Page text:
Workshop highlights area edible, medicinal species

Mushroom Joe shows attendees of the Foraging Workshop a fungi species on a fallen tree. (Journal photos by Trinity Carey)

MARQUETTE — Foragers set off into Tourist Park near the Noquemanon Trail Network North Trailhead Tuesday evening for a Foraging Workshop hosted by Eco Reps, a Northern Michigan University peer-to-peer educator program which gives students resources to cultivate a community of sustainability.

Attendees learned about plant and fungi identification as well as the edible and medicinal properties of found species during the event.

Led by Joe Lane, also known as “Mushroom Joe” led the walk through the woods and identified foragable plants and fungi that can be found in abundance in Marquette.

There are many benefits to foraging, he noted.

“I think connecting with your food is really important,” Lane said. “I get a lot of people contacting me about wild mushrooms and they’ll show me pictures of these half decayed mushrooms and be like ‘oh, can I eat these?’ You could have if you had found them earlier. “We’re talking about food this isn’t just something to do, this is actual food. It’s just reconnecting with your environment. To take it deeper into the science, I think the microbiome and eating wild food that’s covered in dirt and grown in dirt exposes your stomach and the ecosystems that reside within you to new things as well as local things, local microbes and some of those things in theory can help mitigate allergies and stuff like that.”

Species found along the walk included the Chaga mushroom, a fungus that grows primarily in cold climates on birch trees. The mushroom has the appearance of burnt charcoal and should be harvested with care so that the birch tree isn’t harmed.

The Artist Conk mushroom, you may have seen hanging from the sides of trees, was seen and its outer edge was harvested for tea. Lane noted that just the edge of these mushrooms should be harvested as the base will continue to regrow the edge if unharmed.

Another mushroom commonly seen growing on the sides of birches is the Birch Polypore, which can be used as a bandaid. Lane harvested one from a tree and cut a thin long paperlike strip from the thick but flat fungi and showed how it can adhere to the skin.

Elderberry trees, though not fruitful, were identified. These plants are known for their anti viral and anti inflammatory properties as well as their high concentrations of vitamin C and often used to treat the common cold.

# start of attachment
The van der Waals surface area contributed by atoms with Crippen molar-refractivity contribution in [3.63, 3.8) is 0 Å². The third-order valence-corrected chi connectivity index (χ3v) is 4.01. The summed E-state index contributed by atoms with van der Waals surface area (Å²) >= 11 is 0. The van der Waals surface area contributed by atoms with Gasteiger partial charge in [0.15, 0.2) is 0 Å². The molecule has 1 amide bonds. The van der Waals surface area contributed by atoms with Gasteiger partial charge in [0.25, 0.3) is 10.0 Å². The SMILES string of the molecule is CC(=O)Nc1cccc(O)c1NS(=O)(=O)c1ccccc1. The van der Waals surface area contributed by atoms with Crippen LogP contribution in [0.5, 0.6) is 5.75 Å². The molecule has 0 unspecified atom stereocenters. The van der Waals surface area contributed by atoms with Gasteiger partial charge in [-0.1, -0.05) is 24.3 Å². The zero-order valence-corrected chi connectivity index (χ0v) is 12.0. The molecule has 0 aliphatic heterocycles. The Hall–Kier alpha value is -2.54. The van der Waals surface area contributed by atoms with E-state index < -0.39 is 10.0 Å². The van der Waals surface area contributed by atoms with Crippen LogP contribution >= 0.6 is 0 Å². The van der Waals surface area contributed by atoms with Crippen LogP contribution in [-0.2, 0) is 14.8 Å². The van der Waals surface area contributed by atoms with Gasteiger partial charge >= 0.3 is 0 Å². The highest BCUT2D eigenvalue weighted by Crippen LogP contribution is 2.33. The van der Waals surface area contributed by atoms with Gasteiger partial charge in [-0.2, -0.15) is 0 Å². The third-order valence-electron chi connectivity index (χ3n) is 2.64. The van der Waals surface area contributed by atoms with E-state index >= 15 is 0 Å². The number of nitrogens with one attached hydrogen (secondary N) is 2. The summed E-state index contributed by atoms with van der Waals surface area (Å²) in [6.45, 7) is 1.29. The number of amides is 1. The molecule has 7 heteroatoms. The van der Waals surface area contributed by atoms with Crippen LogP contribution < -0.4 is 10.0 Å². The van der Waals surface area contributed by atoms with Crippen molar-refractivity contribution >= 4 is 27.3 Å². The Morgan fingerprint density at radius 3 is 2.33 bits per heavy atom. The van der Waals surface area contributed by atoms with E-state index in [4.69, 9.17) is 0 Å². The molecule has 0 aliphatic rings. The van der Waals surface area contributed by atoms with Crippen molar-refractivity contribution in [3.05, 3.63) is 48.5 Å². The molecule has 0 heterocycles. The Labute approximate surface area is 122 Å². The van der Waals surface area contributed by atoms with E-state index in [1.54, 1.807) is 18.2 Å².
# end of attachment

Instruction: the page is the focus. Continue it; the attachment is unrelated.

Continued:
Broadleaf Plantain plants, which are often mistaken for weeds and can be found even in backyards, was pointed out by Lane for its medicinal properties. The leaves of the plant are edible and once briefly chewed, the poultice is mildly antiseptic and can be placed on bee stings and cuts to relieve pain.

Foragers also found a Sarsaparilla plant. The plants roots were traditionally used in the making of root beer.

Edible plants and mushrooms found along the walk were added to a tea, which was shared among the foragers afterward.

“You can really just go on a hike anywhere and you’d be surprised if you know what you’re looking for,” Lane said.

Other medicinal or edible plants and fungi that can be found in the area include many types of berries such as thimbleberries as well as rosehips, honey mushrooms, rock tripe, morel mushrooms and mica caps.

Lane hopes more people come to understand that the plants seen when out hiking aren’t just weeds, a word he isn’t fond of, because oftentimes these commonly seen species have beneficial qualities to them.

For those who are interested in foraging, but aren’t sure where to start, Lane recommended reading and researching the topic as well as joining one of the many Facebook groups focused on foraging and the identification of foraged plants and fungi.

“Buy a book, thumb it over, grab a couple things, take pictures of some things that look interesting and then try to ID it,” he said.

Lane specified how important it is to always identify your foraged goods with a second source to make sure what you plan to consumer or use medically is safe.

“You’re always liable for what you consume,” Lane said. “There should be no liability on somebody else. If you’re skeptical, which you should be, you should always get a second opinion, always be sure, always be safe, it is food. If you wouldn’t eat a piece of steak that looks like the pile of slimy mushrooms you found that is edible, you might just have to learn that it was edible.”

Trinity Carey can be reached at 906-228-2500, ext. 206. Her email address is tcarey@miningjournal.net.


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